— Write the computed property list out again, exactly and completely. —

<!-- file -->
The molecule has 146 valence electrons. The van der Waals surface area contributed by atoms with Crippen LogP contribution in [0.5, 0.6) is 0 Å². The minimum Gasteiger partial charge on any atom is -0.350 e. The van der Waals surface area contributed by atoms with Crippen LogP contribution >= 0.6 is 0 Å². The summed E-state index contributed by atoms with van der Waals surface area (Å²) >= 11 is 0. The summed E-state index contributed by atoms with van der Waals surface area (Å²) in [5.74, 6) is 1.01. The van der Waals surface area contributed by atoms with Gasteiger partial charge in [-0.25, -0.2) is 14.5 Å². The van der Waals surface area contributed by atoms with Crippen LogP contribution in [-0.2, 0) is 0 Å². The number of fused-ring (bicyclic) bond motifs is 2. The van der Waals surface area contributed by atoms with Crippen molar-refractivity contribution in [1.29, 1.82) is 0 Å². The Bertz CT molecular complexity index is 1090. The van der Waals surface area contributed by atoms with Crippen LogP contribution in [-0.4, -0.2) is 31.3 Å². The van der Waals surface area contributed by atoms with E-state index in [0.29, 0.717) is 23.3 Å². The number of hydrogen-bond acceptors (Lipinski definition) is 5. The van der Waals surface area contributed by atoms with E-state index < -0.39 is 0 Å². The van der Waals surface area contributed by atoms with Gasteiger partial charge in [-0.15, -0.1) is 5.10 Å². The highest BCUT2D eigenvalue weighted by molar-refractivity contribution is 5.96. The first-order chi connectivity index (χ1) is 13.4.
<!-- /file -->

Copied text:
The molecule has 146 valence electrons. The van der Waals surface area contributed by atoms with Crippen LogP contribution in [0.5, 0.6) is 0 Å². The minimum Gasteiger partial charge on any atom is -0.350 e. The van der Waals surface area contributed by atoms with Crippen LogP contribution >= 0.6 is 0 Å². The summed E-state index contributed by atoms with van der Waals surface area (Å²) >= 11 is 0. The summed E-state index contributed by atoms with van der Waals surface area (Å²) in [5.74, 6) is 1.01. The van der Waals surface area contributed by atoms with Gasteiger partial charge in [-0.25, -0.2) is 14.5 Å². The van der Waals surface area contributed by atoms with Crippen LogP contribution in [-0.2, 0) is 0 Å². The number of fused-ring (bicyclic) bond motifs is 2. The van der Waals surface area contributed by atoms with Crippen molar-refractivity contribution in [1.29, 1.82) is 0 Å². The Bertz CT molecular complexity index is 1090. The van der Waals surface area contributed by atoms with Crippen LogP contribution in [-0.4, -0.2) is 31.3 Å². The van der Waals surface area contributed by atoms with E-state index in [0.29, 0.717) is 23.3 Å². The number of hydrogen-bond acceptors (Lipinski definition) is 5. The van der Waals surface area contributed by atoms with E-state index < -0.39 is 0 Å². The van der Waals surface area contributed by atoms with Gasteiger partial charge in [-0.15, -0.1) is 5.10 Å². The highest BCUT2D eigenvalue weighted by molar-refractivity contribution is 5.96. The first-order chi connectivity index (χ1) is 13.4.